Is it too late to cancel my registration!!!? 😉

  12. Yeah well – how old am I??? I pre-conference you all so far. I go back to the first humble events at Macquarie Uni where we arrived with our own packed lunches! I’ve never really been an RWA conference virgin (CV), because I was on the committees that organised them – but in my other life, as a Children’s Writer, I’ve certainly had that honour (CV) – and it hasn’t always been fun or welcoming. I’m telling you all, there isn’t a group of people anywhere that is more welcoming than the Australian & or NZ romance communities. As MC last year in Syd, I had many, many of the mainstream editors come to tell me how amazed they were by the atmosphere. Professional and yet so warm & enthusiastic; they’d never experienced conferences like ours – anywhere. That was very cool to hear… New people? You’ll have a ball. It’s also mandatory to receive one of my hugs… Mwahahahah…

    • Now, Kaz, you’re in a different category altogether. You were a conference coordinator virgin and it’s still exhilarating, but also comes with that relief at the end of it all of “Thank God, that’s all over”.

      And you were a spring chicken when you organised the first conference, I bet.

  13. Smiling here at the memories, Kerri! I too remember that conference at Macquarie Uni but I also remember those very first meetings Lynne wilding and others organised before that – was it at Belmore? I had been writing for so many years without contact with other romancewriters.It was an amazing, mind-blowing, awesome time for me and I just suggested to my mighty webmistress, Paula Roe, in this long overdue update she take off the photo of Emma Darcy and others on a panel at Macquarie. Yea, a hoarder who treasures those photos.
    However, one of my “most emabarrasing moments” happened at that conference at the Uni. I was so excited I locked my keys in the car and spent most of our lunch break trying to get to them! ‘Nough said?

  14. I’m a virgin. ((Cripes, its been a while sine I said that!!))

    I think the vit C suggestion is great. Add to that some throat lozenges to deal with the sore throat from talking too much!

  15. It’s been so long since I’ve been a virgin my memories have faded ( I mean a conference virgin :))
    It was 1997 and I had a job on the committee (because there was no separate conference committee) and I spent most of the Sat pushing a baby around in a pram (not my baby!) so the attendee could get to her sessions. Amazing to think that baby would now be a teenager.
    Some great advice for conference newbies.

  16. Christine Taylor

     /  May 23, 2011

    Well, I’m a conference virgin once removed. I attended the very first conference at Macquarie Uni in 1991. It was cold and wet and rainy, but I couldn’t believe how wonderful it was to be surrounded by like-minded people.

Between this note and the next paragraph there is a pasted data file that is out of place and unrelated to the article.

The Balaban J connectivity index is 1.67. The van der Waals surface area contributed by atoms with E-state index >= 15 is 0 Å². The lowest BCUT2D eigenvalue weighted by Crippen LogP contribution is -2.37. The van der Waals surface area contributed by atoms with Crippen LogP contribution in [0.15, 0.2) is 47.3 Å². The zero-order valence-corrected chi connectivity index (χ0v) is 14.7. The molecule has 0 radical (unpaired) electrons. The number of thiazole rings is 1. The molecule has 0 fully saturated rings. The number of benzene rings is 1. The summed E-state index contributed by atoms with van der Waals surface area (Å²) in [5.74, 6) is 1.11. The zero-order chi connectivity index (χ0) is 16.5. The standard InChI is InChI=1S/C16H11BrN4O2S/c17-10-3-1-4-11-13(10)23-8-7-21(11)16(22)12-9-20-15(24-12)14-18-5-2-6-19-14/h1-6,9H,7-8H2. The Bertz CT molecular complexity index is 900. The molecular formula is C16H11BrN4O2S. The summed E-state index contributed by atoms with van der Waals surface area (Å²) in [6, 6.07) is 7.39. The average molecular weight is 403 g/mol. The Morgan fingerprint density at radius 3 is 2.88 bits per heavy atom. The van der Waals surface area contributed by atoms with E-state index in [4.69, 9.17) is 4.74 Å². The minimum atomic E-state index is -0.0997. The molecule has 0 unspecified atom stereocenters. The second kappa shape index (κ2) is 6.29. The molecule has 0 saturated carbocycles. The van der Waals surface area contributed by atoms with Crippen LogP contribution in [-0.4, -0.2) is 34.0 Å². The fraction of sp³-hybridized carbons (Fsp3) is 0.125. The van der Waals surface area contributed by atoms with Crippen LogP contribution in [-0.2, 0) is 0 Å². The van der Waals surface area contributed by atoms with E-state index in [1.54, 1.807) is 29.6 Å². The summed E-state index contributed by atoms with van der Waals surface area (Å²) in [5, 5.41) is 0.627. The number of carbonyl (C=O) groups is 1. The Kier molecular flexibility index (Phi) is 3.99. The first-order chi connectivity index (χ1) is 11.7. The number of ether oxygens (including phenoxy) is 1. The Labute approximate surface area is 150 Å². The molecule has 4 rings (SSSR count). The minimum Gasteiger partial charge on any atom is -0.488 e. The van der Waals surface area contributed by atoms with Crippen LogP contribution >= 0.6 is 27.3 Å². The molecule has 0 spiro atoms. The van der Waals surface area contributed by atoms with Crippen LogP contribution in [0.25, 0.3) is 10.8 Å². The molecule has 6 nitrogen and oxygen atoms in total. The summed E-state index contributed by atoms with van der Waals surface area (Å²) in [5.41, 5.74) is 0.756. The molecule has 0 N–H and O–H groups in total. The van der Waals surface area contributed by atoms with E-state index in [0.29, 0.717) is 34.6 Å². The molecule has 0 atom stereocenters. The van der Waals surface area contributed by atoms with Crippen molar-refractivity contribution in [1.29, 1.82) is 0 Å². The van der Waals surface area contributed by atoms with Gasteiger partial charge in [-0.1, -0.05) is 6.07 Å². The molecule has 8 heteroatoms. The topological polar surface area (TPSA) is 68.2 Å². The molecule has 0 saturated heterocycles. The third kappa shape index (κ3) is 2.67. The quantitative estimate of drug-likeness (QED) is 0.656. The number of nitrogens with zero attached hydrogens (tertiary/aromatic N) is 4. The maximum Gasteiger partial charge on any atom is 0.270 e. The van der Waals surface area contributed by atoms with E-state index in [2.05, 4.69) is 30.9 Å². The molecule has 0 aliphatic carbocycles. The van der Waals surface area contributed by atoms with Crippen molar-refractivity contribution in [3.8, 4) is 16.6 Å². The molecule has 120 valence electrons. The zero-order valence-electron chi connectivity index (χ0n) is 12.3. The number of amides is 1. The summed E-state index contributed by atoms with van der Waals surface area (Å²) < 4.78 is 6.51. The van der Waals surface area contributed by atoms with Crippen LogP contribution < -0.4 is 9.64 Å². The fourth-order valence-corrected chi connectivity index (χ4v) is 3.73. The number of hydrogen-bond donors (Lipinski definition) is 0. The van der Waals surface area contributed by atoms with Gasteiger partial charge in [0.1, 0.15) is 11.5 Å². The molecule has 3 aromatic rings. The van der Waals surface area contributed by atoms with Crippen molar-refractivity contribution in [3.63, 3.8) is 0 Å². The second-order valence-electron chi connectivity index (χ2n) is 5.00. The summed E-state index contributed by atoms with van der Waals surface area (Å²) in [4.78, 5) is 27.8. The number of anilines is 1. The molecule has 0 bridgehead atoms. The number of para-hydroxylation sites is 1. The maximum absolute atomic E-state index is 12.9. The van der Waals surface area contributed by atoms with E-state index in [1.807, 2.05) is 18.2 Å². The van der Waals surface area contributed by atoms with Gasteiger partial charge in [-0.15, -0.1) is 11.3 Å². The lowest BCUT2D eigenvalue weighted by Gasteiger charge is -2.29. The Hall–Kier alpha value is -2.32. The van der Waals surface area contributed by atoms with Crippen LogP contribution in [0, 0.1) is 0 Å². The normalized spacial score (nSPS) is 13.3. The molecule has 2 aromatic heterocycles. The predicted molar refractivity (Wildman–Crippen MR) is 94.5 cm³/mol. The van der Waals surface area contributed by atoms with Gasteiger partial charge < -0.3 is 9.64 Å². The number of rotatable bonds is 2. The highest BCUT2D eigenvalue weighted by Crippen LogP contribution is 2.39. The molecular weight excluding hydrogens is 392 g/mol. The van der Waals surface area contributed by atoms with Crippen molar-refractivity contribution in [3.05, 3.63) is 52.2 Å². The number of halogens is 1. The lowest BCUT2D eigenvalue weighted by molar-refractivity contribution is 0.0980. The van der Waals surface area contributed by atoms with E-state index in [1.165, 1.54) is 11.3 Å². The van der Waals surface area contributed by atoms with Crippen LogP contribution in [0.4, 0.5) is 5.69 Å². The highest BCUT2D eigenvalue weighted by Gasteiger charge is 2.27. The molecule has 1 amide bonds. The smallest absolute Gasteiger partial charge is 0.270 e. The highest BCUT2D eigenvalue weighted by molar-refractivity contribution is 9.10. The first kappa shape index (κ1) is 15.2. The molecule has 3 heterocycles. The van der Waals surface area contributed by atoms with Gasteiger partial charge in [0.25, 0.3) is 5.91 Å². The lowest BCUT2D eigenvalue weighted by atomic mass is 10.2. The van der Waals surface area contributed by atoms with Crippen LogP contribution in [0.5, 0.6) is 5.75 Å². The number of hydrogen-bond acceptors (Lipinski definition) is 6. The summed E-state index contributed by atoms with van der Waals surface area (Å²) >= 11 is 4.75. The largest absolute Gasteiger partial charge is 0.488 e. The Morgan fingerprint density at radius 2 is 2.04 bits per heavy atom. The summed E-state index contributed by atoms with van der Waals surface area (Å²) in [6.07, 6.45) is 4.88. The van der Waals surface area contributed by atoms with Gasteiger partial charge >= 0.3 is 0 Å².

Although I’ve written on and off over the years since, I’ve only been seriously addressing my need to write stories since mid 2009. This will be my second ever conference and I gather things have changed somewhat since my last one (LOL), so, I may not be a virgin, but I’m the next best thing!

  17. I would love to be there but circumstances do not permit this year. I plan on losing my virginity next year, so I’ll be very keen to hear what this year’s virginal crop have to say.

    Do it for me, Jenn!

    Oh, it’s really Toni Lendich- my other self seems to have taken over my life, LOL

  18. fernandotorres449

     /  June 1, 2011


    I read this post two times.

    I like it so much, please try to keep posting.

    Let me introduce other material that may be good for our community.

    Source: Marketing coordinator interview questions

    Best regards


Leave a Reply

Fill in your details below or click an icon to log in:

WordPress.com Logo

You are commenting using your WordPress.com account. Log Out /  Change )

Google+ photo

You are commenting using your Google+ account. Log Out /  Change )

Twitter picture

You are commenting using your Twitter account. Log Out /  Change )

Facebook photo

You are commenting using your Facebook account. Log Out /  Change )


Connecting to %s

  • Subscribe by email

  • Subscribe by Feeder

  • Recent News

  • Blog Posts by Category

  • Archives

  • Our Team

    Blogmistress: Imelda Evans

    Blog Editor: Juanita Kees

    A Day in the Writing Life of... Keziah Hill

    Author Spotlights: Sarah Belle

    Cruisin' the Blogs: Juanita Kees

    New Releases: Laura Boon

    Blog Bites: Thea George

    Hearts Talk Wrap: Ainslie Paton

    Cover Contest: Eleni Konstantine

  • Your say:

    Consultoria Seo on February New Releases
    Marsha Atkins on 2017 Ruby finalists
    Alex on 2017 Ruby finalists
    Alex on 2017 Ruby finalists
    Melbourne Silver Cab… on RWA 2015 Conference – Transpor…
  • RWAus Tweets

  • Pages

%d bloggers like this: